"But do our textbooks need to be organized around those perspectives with the argument that they won't read if the material isn't Americanized and individualized? I (personalized)? I would hope not."

I don't think texts have to be Americanized to be appealing--they just have to present information in a way that balances anthropological rigor with a narrative and graphic style that doesn't suck. I think that some books might be leaning toward pop culture examples to attempt to be appealing...but one of the real underlying issues here is that a lot of academic writing isn't always presented in a way that's very interesting. Not all of it, but you gotta admit that we have a lot of books and articles that are great substitutes for sleeping pills.

Also, I think that subjects such as Facebook, MySpace, YouTube, Second Life, American sports, popular media, and pop culture in general are obvious fertile ground for anthropology. But, the difficulty is presenting the complex sides of these kinds of things. While students can often see the "possibilities" of things like "globalization," it takes more time to teach them that just because THEY can email someone in China at a whim doesn't mean that this "new freedom" is accessible everywhere.

Sometimes I think that certain issues can be used as a hook to talk about larger processes, issues, and histories. But I agree with you both that this approach can all too easily lose sight of the larger picture in favor of subjects that can border on fads.

Angela said...

Pam wrote: "But must everything be connected to American perspectives and some kind of perceived need to make then personally reflective?"

I think you make an important point, and there is a major risk here. But at the same time, I have encountered many students who think that they make free, independent, rational decisions and everyone else is "brainwashed" by their culture. Challenging this assumption has often been one of my main goals and teaching students to see themselves from an outside point of view can be an important part of this process.

I have to say, though, that my perspective is shifting since I began a new job at a school with an almost entirely Black and Latino (and heavily immigrant) student population. I am really frustrated by textbooks that attempt to make anthropology relevant to the lives of students who are clearly assumed to be white, middle class Americans.

Barbara said...

As a longtime cultural anthropology professor (30 years) and anthropology textbook writer, I have a slightly different take on "relevance." Sure, when I write up the "marketing" bits for my books, I am likely to use the word "relevance." But I don't think we (anthropologists) have to "make" anthropology relevant to our students (whoever they are in terms of ethnicity, class, gender, etc), it IS relevant. For example, this past week, I gave my lecture on "kinship and households." I always get a bit anxious before the lecture because I present so many categories and concepts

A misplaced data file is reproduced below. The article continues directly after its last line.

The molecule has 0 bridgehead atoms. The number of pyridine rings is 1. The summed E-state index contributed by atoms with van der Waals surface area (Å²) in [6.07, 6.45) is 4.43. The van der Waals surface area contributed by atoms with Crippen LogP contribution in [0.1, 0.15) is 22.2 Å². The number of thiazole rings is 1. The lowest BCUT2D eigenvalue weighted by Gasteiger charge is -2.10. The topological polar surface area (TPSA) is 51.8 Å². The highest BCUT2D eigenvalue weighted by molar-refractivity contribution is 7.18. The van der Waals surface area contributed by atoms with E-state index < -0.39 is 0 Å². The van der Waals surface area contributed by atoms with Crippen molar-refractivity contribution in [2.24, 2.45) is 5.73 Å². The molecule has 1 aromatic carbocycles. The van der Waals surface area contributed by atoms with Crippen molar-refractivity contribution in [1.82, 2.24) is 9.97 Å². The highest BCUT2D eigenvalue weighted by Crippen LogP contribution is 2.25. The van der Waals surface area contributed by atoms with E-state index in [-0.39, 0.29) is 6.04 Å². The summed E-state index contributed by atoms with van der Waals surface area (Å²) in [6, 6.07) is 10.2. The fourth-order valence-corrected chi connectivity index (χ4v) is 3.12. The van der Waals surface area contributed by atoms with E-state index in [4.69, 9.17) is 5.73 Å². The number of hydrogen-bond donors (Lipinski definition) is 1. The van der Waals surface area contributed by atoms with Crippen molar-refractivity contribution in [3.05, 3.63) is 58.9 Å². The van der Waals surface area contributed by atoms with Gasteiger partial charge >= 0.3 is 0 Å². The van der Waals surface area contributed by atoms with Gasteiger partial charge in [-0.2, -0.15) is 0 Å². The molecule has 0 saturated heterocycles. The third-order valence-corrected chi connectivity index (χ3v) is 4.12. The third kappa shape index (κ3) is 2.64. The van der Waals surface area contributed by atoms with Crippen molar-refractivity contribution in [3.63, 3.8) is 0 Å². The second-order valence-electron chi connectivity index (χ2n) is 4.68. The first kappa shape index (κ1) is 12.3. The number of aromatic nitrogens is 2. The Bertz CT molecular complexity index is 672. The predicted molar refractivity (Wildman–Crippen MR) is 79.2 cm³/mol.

(forms descent, marriage preferences and exchanges, etc). But, as usual, it is one of the most student-engaged clases (and I have 290 students sitting in a large auditorium). I ask the class questions like: is your family kinship system bilineal or patri/matrilineal? Do you want to get married? In terms of your ideal spouse or partner, are you (men) interested in someone taller than you? (Almost always all my male students do not raise their hand, or maybe one or two brave ones do!). And then I ask the same question of my female students... and it's exciting and fun to get the student responses.
Cultural anthropologists are really fortunate in being able to teach about the most interesting and important...and *relevant* material in the world.
Barbara Miller
Washington, DC

PS: Check out my blog, anthropologyworks, for ideas for class discussion that are *relevant* in a whole lot of ways!

Pamthropologist said...

Thank you, Barbara Miller. I, actually, use your text in my Cultural class. For what it is worth, I don't find that it overly panders to an america-centric student public. I think we all like to make connections in class but, for me, the print medium is a different issue.

Pamthropologist said...

I should add that I, also, teach a large hispanic population. It is a bit of a case of projection when we stand in front of them and assume the American culture we experience is the one they do. For example, I had about 2 students who watched Slumdog Millionaire last year. As a topic of discussion (bringing up the Indian pushback against it) it fell flat. They don't Twitter and only about half (if that) Facebook. My predominantly white A&M-Galveston students Facebook more. I am acutely conscious that "relevance" to my students is radically different from student to student. We, seriously, need to stop making ridiculous assumptions about them. They are diverse. Mine don't all share even a generational identity.

Pamthropologist said...

Thank you Angela and Ryan. Those are important contributions. Very important and different correctives.

Ryan Anderson said...

"We, seriously, need to stop making ridiculous assumptions about them."

That's a really good point. I do think that "anthropology students" can be overly reduced, as if they are just one giant like-thinking mass.

This has been an interesting discussion. Thanks, Pam.

Barbara said...

Hi everyone, So what are some content areas in cultural anthropology that are of special interest to your students, in your different classes? I just gave my lecture on "communication and language" and my GW students really loved my demonstration of Hini phonemes (I walk them through several), the material on dialects including Labov's early study of the pronunciation of "4th" in three NYC department stores, embodied langauge (esp hair styles as perhaps cuing sexuality), and media anthropology esp how cultural anths study tv and movies. --Barbara (PS, Pam: if you are interested, tell your rep that you would like to be a reviewer for revisions of my book, and I would very much value your insights!)

mack said...